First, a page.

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 Once the competitors’ digestive systems had some time to recuperate after the gargantuan lunch, a large group of both Americans and bateyeros piled into a van for a 15 minute drive to the trailhead for el chorro, the waterfall. The hike was along the river; constantly crossing it led to many wet feet. People in flip-flops had no issue, but those in sneakers were a bit less fortunate. The hike was mostly among the trees; so it was fairly shady and, therefore, not too hot– though you can’t escape the humidity.

 

 After a 30 minute walk or so, we reached the waterfall.  At the base of the waterfall, it got to about 6 feet deep so you could do some swimming in there. Some people climbed a few feet up the rock and jumped in, others played chicken, and some just sat and watched the shenanigans. It was very refreshing to get in the water and being under the waterfall was a great back massage. Many a Facebook profile picture came from this hike, and rightfully so – it was beautiful and everyone there was having a great time, celebrating being in the batey.

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When we got back, we had some free time, so I went back to the play to join in on the soccer game for day number 3. By this point, my legs were starting to be sore, but they were starting to trust me with the ball and weren’t afraid to pass it to me. I even got two assists which was awesome! These kids are so incredibly good that I was thrilled that I contributed. Just like at home, mom called us for supper during the game so Tim W. and I headed back to our house for a delicious spaghetti dinner.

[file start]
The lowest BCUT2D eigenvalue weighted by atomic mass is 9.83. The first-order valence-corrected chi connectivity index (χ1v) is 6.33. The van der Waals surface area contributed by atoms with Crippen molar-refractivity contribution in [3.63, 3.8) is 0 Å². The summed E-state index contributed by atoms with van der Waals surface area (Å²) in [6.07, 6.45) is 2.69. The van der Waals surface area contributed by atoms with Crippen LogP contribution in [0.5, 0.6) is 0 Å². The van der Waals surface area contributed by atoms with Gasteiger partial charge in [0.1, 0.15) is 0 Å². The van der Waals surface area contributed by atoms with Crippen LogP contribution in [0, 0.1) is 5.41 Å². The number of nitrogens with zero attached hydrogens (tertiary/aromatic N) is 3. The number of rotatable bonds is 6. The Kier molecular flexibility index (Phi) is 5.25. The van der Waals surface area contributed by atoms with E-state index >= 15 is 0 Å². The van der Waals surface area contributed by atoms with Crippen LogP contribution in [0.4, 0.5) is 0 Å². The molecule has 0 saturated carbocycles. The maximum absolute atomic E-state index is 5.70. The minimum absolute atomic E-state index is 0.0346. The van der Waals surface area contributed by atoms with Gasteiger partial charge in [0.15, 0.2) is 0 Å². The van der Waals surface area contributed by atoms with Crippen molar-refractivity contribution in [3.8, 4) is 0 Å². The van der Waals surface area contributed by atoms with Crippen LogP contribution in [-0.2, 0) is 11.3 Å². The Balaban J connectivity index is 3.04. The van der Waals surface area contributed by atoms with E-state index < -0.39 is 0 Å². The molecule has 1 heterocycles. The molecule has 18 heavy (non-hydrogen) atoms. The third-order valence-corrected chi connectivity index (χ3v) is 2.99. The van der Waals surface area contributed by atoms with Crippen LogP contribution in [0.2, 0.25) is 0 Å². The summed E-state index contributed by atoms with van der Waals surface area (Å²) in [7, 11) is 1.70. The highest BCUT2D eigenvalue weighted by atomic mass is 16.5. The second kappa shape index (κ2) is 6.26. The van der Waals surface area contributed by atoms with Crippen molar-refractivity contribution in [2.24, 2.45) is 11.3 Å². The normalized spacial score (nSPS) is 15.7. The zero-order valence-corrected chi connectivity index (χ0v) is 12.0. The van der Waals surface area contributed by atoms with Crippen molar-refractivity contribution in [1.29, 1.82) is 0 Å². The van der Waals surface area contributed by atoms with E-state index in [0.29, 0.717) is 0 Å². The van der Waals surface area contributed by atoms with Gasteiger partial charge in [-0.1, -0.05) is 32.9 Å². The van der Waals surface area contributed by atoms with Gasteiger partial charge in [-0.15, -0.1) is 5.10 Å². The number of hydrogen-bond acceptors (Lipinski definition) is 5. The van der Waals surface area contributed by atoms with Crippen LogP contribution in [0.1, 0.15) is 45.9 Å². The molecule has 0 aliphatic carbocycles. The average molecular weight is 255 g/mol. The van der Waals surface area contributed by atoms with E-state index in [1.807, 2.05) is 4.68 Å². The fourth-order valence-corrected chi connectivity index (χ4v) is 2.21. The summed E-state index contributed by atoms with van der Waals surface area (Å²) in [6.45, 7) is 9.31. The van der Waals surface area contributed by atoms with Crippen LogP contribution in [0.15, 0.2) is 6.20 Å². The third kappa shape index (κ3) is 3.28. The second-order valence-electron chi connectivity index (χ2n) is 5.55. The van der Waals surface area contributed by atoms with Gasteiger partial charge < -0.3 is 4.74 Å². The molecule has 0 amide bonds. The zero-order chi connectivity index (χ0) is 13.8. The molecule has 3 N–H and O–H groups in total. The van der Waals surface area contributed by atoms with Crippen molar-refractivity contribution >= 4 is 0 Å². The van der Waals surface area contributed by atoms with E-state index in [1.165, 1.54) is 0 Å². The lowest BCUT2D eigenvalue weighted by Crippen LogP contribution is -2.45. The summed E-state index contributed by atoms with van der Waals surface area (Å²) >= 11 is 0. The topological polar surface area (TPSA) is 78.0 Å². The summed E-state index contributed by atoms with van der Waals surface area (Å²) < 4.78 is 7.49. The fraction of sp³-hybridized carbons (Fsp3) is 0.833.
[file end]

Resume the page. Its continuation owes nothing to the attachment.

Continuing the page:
Once dinner was over, the group assembled at the center for tutoring hours. This is where kids from the batey would bring their homework that they have trouble with and the volunteers help them work through their issues. I set up camp with two girls who were having math homework woes and together, we figured out how to solve adding problems with 3 numbers. It was a very rewarding experience watching the kids do the problems on their own and I almost felt like a proud big brother. Other people helped out with reading, writing and I thought I saw a history book out but I could be wrong. Overall, it was a fun way to spend the evening and as I said, it was quite rewarding.

 

 When we had finished tutoring hours, we made our nightly pilgrimage to the play for some activities. Usually this just meant standing around talking with some of the older volunteers while the young kids ran in between our legs. But occasionally, there would be some sort of physical game that was initiated. Tonight though, it began to rain shortly after we arrived so that put the kibosh on the play for the evening. We gathered under a little hut in the center of the town but I left shortly after at the request of my host sister. We sat in the house and played card games by candlelight until, for whatever reason, the lights came on. The electricity schedule in my house confused me but I wasn’t about to complain about it. My host brothers and I found the USA vs. Mexico soccer match on TV so we watched that till it was time for bed.

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All in all, it was a very eventful day for us travelers. I know for me personally, this was the first time I got to work directly with the kids on their schoolwork and it was a great experience. In addition, I think everyone’s Spanish has grown throughout the trip. Again, I know I don’t speak for everyone, but it’s amazing how much of the language I can remember when English just isn’t an option. The trip so far has been enlightening and so much fun and I can’t wait to see what the last few days have in store for us!

~Eric Wiscount. 2016

 

 

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Victoria Elizabeth Snare